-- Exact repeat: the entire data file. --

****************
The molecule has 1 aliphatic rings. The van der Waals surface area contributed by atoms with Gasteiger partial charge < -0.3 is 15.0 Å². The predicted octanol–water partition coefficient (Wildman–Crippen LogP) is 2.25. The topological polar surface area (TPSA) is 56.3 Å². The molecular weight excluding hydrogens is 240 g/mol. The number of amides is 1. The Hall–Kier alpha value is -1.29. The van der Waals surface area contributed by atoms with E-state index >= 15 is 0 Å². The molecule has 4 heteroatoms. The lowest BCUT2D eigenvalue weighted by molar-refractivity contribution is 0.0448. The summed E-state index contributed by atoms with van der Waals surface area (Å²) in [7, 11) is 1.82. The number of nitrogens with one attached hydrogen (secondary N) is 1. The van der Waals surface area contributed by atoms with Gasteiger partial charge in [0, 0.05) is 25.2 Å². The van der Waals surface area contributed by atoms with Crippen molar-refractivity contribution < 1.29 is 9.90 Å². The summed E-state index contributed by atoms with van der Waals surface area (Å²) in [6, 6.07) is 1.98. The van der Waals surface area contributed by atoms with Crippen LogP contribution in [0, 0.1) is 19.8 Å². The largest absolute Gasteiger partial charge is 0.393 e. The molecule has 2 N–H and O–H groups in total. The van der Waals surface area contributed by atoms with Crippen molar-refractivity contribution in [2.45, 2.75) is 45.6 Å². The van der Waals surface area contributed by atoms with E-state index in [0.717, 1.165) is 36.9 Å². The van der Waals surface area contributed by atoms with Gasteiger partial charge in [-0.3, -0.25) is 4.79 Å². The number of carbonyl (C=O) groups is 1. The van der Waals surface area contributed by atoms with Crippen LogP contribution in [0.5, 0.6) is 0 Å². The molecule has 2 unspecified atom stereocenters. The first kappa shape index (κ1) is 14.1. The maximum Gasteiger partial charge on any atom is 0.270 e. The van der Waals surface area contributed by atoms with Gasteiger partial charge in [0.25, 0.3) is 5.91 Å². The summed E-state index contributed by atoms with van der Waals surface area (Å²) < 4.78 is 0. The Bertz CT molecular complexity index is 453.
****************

The molecule has 1 aliphatic rings. The van der Waals surface area contributed by atoms with Gasteiger partial charge < -0.3 is 15.0 Å². The predicted octanol–water partition coefficient (Wildman–Crippen LogP) is 2.25. The topological polar surface area (TPSA) is 56.3 Å². The molecular weight excluding hydrogens is 240 g/mol. The number of amides is 1. The Hall–Kier alpha value is -1.29. The van der Waals surface area contributed by atoms with E-state index >= 15 is 0 Å². The molecule has 4 heteroatoms. The lowest BCUT2D eigenvalue weighted by molar-refractivity contribution is 0.0448. The summed E-state index contributed by atoms with van der Waals surface area (Å²) in [7, 11) is 1.82. The number of nitrogens with one attached hydrogen (secondary N) is 1. The van der Waals surface area contributed by atoms with Gasteiger partial charge in [0, 0.05) is 25.2 Å². The van der Waals surface area contributed by atoms with Crippen molar-refractivity contribution < 1.29 is 9.90 Å². The summed E-state index contributed by atoms with van der Waals surface area (Å²) in [6, 6.07) is 1.98. The van der Waals surface area contributed by atoms with Crippen LogP contribution in [0, 0.1) is 19.8 Å². The largest absolute Gasteiger partial charge is 0.393 e. The molecule has 2 N–H and O–H groups in total. The van der Waals surface area contributed by atoms with Crippen molar-refractivity contribution in [2.45, 2.75) is 45.6 Å². The van der Waals surface area contributed by atoms with E-state index in [0.717, 1.165) is 36.9 Å². The van der Waals surface area contributed by atoms with Gasteiger partial charge in [-0.3, -0.25) is 4.79 Å². The number of carbonyl (C=O) groups is 1. The van der Waals surface area contributed by atoms with Crippen LogP contribution in [0.5, 0.6) is 0 Å². The molecule has 2 unspecified atom stereocenters. The first kappa shape index (κ1) is 14.1. The maximum Gasteiger partial charge on any atom is 0.270 e. The van der Waals surface area contributed by atoms with Gasteiger partial charge in [0.25, 0.3) is 5.91 Å². The summed E-state index contributed by atoms with van der Waals surface area (Å²) < 4.78 is 0. The Bertz CT molecular complexity index is 453.